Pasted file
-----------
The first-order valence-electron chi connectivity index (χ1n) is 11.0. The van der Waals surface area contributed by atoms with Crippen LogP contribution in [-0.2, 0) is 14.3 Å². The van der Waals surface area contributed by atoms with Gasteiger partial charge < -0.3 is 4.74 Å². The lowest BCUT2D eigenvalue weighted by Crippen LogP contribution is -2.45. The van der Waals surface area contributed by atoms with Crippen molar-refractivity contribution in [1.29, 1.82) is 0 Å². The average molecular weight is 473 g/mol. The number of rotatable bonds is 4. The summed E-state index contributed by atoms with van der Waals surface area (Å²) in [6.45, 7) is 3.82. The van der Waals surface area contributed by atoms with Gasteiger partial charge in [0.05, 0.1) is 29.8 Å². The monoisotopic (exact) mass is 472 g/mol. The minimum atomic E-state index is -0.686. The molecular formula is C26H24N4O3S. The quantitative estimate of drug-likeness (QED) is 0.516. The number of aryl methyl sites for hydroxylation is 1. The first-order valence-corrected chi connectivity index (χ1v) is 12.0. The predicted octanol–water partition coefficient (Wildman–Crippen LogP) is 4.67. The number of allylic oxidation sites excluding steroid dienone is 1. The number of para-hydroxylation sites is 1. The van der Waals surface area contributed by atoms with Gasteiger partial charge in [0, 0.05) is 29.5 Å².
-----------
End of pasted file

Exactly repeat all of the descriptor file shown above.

The first-order valence-electron chi connectivity index (χ1n) is 11.0. The van der Waals surface area contributed by atoms with Crippen LogP contribution in [-0.2, 0) is 14.3 Å². The van der Waals surface area contributed by atoms with Gasteiger partial charge < -0.3 is 4.74 Å². The lowest BCUT2D eigenvalue weighted by Crippen LogP contribution is -2.45. The van der Waals surface area contributed by atoms with Crippen molar-refractivity contribution in [1.29, 1.82) is 0 Å². The average molecular weight is 473 g/mol. The number of rotatable bonds is 4. The summed E-state index contributed by atoms with van der Waals surface area (Å²) in [6.45, 7) is 3.82. The van der Waals surface area contributed by atoms with Gasteiger partial charge in [0.05, 0.1) is 29.8 Å². The monoisotopic (exact) mass is 472 g/mol. The minimum atomic E-state index is -0.686. The molecular formula is C26H24N4O3S. The quantitative estimate of drug-likeness (QED) is 0.516. The number of aryl methyl sites for hydroxylation is 1. The first-order valence-corrected chi connectivity index (χ1v) is 12.0. The predicted octanol–water partition coefficient (Wildman–Crippen LogP) is 4.67. The number of allylic oxidation sites excluding steroid dienone is 1. The number of para-hydroxylation sites is 1. The van der Waals surface area contributed by atoms with Gasteiger partial charge in [0, 0.05) is 29.5 Å².